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Summary:  the second in an intermittent series on lawyers and startups—this one on owning what you create.  Basically, a written agreement must affirmatively assign rights of anything put to (digital or other) paper.

This is the second in a series of posts about the landmines startups face when they skip using lawyers.  You can indeed not use a lawyer, just pay attention to what has to be done.  And, as usual, this is not legal advice.

OK, so you have a few employees and some independent contractors–let’s say someone building your website and someone programming your nifty new mobile app.

So who owns what gets created?  The basic principle is that the person that creates something owns it, with some exceptions–among them employment or an agreement assigning rights.

You Make It, You Own it.

Generally, what employees create while employed is owned by the employer, without the need for a written agreement.  But to be safe, many companies have employees sign an assignment agreement, also known as a Proprietary Rights & Inventions Agreement.  This expressly specifies what is and is not owned by the employer.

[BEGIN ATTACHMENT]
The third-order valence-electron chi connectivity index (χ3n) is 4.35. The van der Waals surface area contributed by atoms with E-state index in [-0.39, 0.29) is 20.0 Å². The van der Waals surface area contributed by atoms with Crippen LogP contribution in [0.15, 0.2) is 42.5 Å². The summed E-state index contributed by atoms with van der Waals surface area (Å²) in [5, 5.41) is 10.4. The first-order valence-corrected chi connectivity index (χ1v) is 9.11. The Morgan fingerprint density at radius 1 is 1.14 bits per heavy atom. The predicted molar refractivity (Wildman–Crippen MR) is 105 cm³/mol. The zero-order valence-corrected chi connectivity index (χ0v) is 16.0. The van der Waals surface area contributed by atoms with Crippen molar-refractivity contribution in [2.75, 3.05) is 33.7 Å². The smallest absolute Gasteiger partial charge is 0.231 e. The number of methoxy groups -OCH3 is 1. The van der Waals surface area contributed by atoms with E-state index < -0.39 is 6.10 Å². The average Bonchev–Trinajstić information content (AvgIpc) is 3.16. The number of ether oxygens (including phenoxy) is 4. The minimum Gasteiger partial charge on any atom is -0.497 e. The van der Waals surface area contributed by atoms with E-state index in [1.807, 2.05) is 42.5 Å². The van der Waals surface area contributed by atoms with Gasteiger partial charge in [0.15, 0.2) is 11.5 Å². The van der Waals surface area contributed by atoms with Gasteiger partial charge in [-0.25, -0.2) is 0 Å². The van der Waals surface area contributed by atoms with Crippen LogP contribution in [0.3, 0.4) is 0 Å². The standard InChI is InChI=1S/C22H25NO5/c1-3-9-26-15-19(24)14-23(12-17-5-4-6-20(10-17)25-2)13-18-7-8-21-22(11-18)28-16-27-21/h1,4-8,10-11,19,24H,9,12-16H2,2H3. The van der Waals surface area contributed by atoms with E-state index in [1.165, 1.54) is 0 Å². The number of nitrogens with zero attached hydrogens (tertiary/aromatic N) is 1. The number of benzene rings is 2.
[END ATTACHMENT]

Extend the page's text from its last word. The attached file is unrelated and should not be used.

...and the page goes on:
Look at it this way.  It is rare that a company does not have employment agreements for key employees (say, the core management team).  If you are looking for venture capital, you can be certain that such agreements will be nothing short of mandatory.

For the independent contractors, the law is pretty explicit.  Typically, an agreement is necessary, one that either assigns the rights or makes it clear that the work being done is, by the nature of the engagement, owned by the party contracting the services of the independent contractor–i.e., the startup.  The latter sort of relationship and agreement is called “Work-for-hire” under federal law;  the former is usually called an “assignment agreement.”  Be careful:  usually, you cannot have a work-for-hire agreement that applies to work already started.

When it comes to the website itself and the programming, you’ll have to pay attention to just what is being owned.  Well, you say, it is the website.  Well, yes, but does the website include technology already created by the developer?  Similarly, does the programming include code written by the programmer that he or she used in a previous job?  Do you own it?


James C. Roberts III is my long-time colleague, a world-savvy attorney in new technology, new media, IP, entertainment, green and clean tech and mergers & acquisitions, as well as other transactions that matter. Check out his Global Capital Law Group at